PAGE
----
By Andrea R. Paternoster
TREADWELL — In his 10 or so years in Delaware County, Don Green, 36, of Delhi has evolved from an artist to a businessman and back to an artisan.
All facets, of course, are included in his daily work as a furniture maker at his small plant in Treadwell. He, his wife, Jennifer, and their three children, ages 9, 8 and "brand new," have carved a niche in the county, enjoying the fruits of rural life and a successful business called Greentree.
Green, originally from Philadelphia, was trained as a sculptor in the Philadelphia College of Art, where he earned a bachelor's degree in fine arts. He has, one learns quickly, an opinion on most subjects.
"Your undergraduate degree should be in something useless," he says. "It should be for your head — not for your job. They train a million sculptors, and only a handful can make a living."
For Green, there must have been some promise following graduation, though, because he was asked to return as an artist in residence and run the furniture design shop for the school. His story, he says, is different, in that he went to the school for art — and learned to make furniture.
Green's exposure at PCA was concentrated on sculpture. He spent most of his time learning figure modeling, drawing and 3-D. He spent a semester in a quarry in the South of France learning to carve stone.
Although furniture-making is his living, Green still dabbles in other media, such as sand casting. He has designed candlesticks that are to be cast in bronze. His part consists of fabricating the design, making a mold and forwarding it on for production.
He is, however, realistic about the demands of business. "For a guy to be in a wood shop and think you can make what you want and make a living is a pipe dream," he says.
When he first started in business, Green built one-of-a-kind pieces of furniture and consigned them to galleries. Green got married a year after graduation, and, after a while, things changed.
"Once kids started coming along, it was no way to operate. I used to subscribe to that 'field of dreams' marketing school: 'I will build it, and they will come."'
Reality, however, was different. In response, Green morphed into the world of tough wholesale, providing the likes of Williams Sonoma and Ethan Allen with original, although mass-produced, pieces. He soon learned, however, that big business had big demands and long billing periods, and he decided to exit the venue.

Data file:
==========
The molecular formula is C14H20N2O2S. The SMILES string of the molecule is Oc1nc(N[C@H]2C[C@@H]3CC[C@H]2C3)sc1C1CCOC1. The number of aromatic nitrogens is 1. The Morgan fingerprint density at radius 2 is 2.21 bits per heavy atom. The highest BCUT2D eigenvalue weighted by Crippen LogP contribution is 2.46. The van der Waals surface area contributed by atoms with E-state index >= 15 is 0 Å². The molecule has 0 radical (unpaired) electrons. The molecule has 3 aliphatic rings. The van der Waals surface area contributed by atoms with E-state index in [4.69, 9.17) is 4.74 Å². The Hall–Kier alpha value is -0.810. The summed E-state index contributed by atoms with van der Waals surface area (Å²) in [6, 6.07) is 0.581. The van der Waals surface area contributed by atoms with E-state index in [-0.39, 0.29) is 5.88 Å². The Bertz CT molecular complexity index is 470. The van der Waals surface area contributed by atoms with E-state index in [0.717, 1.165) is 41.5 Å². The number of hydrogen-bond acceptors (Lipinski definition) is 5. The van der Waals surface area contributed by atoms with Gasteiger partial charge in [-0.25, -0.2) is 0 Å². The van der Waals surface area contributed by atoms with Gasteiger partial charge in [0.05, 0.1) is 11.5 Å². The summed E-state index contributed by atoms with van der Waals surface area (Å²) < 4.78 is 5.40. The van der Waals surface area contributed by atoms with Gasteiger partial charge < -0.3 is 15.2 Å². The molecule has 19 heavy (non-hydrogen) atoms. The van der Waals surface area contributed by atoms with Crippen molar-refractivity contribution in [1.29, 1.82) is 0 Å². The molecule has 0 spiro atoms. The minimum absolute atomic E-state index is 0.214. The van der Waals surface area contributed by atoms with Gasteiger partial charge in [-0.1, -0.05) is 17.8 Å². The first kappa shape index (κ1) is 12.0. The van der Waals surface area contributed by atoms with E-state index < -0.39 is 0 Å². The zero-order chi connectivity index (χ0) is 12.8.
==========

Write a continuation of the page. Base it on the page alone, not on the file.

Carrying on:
Green had been working in mahogany as a matter of course, but eventually found getting the quality he demanded too expensive. He now works mostly in cherry and maple, which, luckily, is the market demand of the day.
"The raw product comes in my door, and the finished product goes out the door," is his simple summation.
The main outlet for Green's furniture is small gallery-type outfits and gift stores. Products run the gamut from stools to tables, and his current fascination is trying to learn how to make turned bowls.
His other outlet has a certain cachet, however. The Smithsonian in Washington, D.C., has a show featuring glass, jewelry, basketry and woodworking.
"Artisans drool to get in this show," Green says. "It is very difficult to get into, for some reason." Eventually, almost shyly, he admits that his entry in this April's show will not be his first. He is one of the few who can boast of multiple appearances, having displayed several times.
"A lot of people think it's the cat's meow," he says.
Green's work is also featured in the American Craftsman Museum in New York. He is one of the collateral victims of the Sept. 11 disaster, in that The New York Times had planned to cover the Sept. 11 opening of a show at the museum featuring some of Green's work. Instead, the show opened a few weeks before Christmas, without the presence of The Times.
Although he is committed to his craft, Green is also dedicated to his family and to the art of his profession. He grates a little at the practicalities of life.
"I am done at 50," he says firmly. "I'm doing what I have to do, and then my work will change. If I have to, I'll pile it in a barn somewhere; that's OK; it'll be fine. All of the business baloney will be done."
Then he has an afterthought. "With a little baby," he admits, "it might be a little longer."
In the meantime, though, it's a tight business structure. Jennifer sees to the publicity, bookkeeping and general direction of the business. Green, with the help of a now full-time assistant, turns out his unique styles.
"Jennifer really runs the whole show," Green says. "I just make the work."
Under all of the ambition and the frustrated artistry, though, is a content man.
"I really like it here," he says. "It suits us. Here, I could afford mistakes with the low overhead. When I get older, though, I want to get warmer when it gets colder. I just want to be wearing a pair of flip-flops. "
Green's business is a point of pride for more than just the family.
"Greentree has been an active member of the chamber since September of 2000," said Mary Beth Silano, the new president of the Delaware County Chamber of Commerce.
"Because of the restrictions on Delaware County concerning watershed regulation, coupled with the factor that Delaware County does not meet the criteria for an Empire Zone, large companies are hesitant to relocate to Delaware County. Therefore, I believe small business development is essential for economic growth in Delaware County," she said
Silano said Greentree is an "excellent example" of this because of its ability to take advantage of local products and vendors.
"Greentree's special item products could attract the tourism industry, which is an integral factor for generating revenue in Delaware County," Silano said.
Green is philosophical about his work.
"I'm a furniture maker/
designer," he says. "I'm not the greatest maker to walk the Earth, but I am a pretty good designer."